Forbidding Fruits of Fetal-Cell Research: Ethical Issues Raised by Promising Therapy

By Weiss, Rick | Science News, November 5, 1988 | Go to article overview

Forbidding Fruits of Fetal-Cell Research: Ethical Issues Raised by Promising Therapy


Weiss, Rick, Science News


Forbidding Fruits of Fetal-Cell Research

More than 4,000 times each day in the United States, an unwanted pregnancy is terminated by abortion. Despite such frequency, the 10-minute procedure can hardly be characterized as routine. Indeed, 15 years after the U.S. Supreme Court's landmark decision affirming a woman's constitutional right to abortion, a national debate over the ethics of the procedure continues unabated.

Now, reluctantly, research scientists find themselves swept into the controversy, as they seek to extract from the remnants of aborted fetuses raw materials for a variety of biochemical cures. Fetal cells, when transplanted into the organs of ailing adults, show unique promise as a treatment for a range of disorders, including insulin-dependent (Type I) diabetes and Parkinson's disease. But scientists' attempts to make use of this controversial "national resource" have evoked a cry from some theologians, anti-abortionists and others who argue that harvesting living cells from intentionally aborted fetuses lies beyond the moral pale.

It's bad enough that 1.5 million fetuses are "deliberately killed" each year in the United States, says Kay James of the National Right to Life Committee in Washington, D.C. "We must not compound this gigantic moral and ethical lapse by weaving this slaughter into the warp and woof of modern medical management."

Fetal-cell scientists reject such objections as a misguided threat to medical research. They acknowledge the issue disturbs many people -- even within medicine -- and that if alternatives existed, fetal tissue might best be left alone. After all, "Who but a masochist would risk the wrath of anti-abortionists for no good reason?" asks John A. Robertson, an attorney and consultant to the National Institutes of Health (NIH) who has studied the legality of fetal-tissue research.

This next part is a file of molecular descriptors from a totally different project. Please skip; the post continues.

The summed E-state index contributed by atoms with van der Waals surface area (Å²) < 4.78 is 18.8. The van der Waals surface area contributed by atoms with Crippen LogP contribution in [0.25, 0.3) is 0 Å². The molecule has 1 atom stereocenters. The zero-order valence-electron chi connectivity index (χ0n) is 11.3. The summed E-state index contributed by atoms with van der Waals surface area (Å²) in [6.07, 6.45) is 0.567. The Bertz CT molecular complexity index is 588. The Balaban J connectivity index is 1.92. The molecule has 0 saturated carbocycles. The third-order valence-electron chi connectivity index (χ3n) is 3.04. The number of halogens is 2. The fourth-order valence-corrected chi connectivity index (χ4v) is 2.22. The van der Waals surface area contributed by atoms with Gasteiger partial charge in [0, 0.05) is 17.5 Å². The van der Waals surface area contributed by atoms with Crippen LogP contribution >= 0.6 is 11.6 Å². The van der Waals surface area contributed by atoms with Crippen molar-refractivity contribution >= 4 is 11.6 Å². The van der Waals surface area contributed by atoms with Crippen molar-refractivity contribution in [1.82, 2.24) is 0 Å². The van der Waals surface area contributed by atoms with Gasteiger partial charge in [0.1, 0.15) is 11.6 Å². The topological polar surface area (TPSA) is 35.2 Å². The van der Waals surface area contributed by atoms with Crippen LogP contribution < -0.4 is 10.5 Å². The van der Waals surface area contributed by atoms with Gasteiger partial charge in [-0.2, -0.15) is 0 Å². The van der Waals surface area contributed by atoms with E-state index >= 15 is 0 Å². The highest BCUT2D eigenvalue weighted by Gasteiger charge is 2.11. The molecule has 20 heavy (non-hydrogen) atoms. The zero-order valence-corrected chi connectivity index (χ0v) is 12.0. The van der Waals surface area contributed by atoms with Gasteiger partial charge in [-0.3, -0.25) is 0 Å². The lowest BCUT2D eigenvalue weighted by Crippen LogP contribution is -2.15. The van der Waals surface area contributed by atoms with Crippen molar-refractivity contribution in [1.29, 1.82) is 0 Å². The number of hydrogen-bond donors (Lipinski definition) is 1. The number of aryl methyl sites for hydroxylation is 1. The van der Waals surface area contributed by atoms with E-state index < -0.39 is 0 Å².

But the bottom line, many researchers say, is that fetal cells have properties unlike those of any other cells. So while government should regulate fetal-tissue research to ensure ethical practices, they say, there is no reason to waste such a potentially beneficial biological resource obtained from a perfectly legal procedure.

"Medical research should be given a higher stature in our society than being a pawn in the debate over abortion," says Robin Duke, co-chairman of the Population Crisis Committee in New York City. "To hold hostage a nation and medical research for a minority group who are anti-abortion is to my mind a very grave mistake."

Medical researchers' heavy reliance on federal funding made it inevitable that the debate would catch the interest of congressional committees and Reagan administration officials. The issue came into focus earlier this year when researchers at the NIH sought permission to perform the first U.S. transplant of fetal brain cells into a human being, a patient with Parkinson's disease. That request went right to the top of the U.S. Public Health Service, and drew a rapid reply.

In a March 22 memo to NIH Director James B. Wyngaarden, Assistant Secretary of Health Robert E. Windom wrote: "This proposal raises a number of questions -- primarily ethical and legal -- that have not been satisfactorily addressed, either within the Public Health Service or within society at large."

Windom ordered the NIH to convene a panel of experts to examine the medical, legal and ethical issues relevant to fetal-tissue research. Pending the outcome of the advisory panel's assessment, he concluded, "I am withholding my approval of the proposed experiment, and future experiments, in which there is performed transplantation of human tissue from induced abortions."

In response to Windom's directive, an advisory panel of scientists, religious leaders, lawyers and bioethicists met twice at the NIH in September and October for a total of five emotionally charged days. In the course of these deliberations, dozens of interested individuals and organizations provided their views to the panel. …

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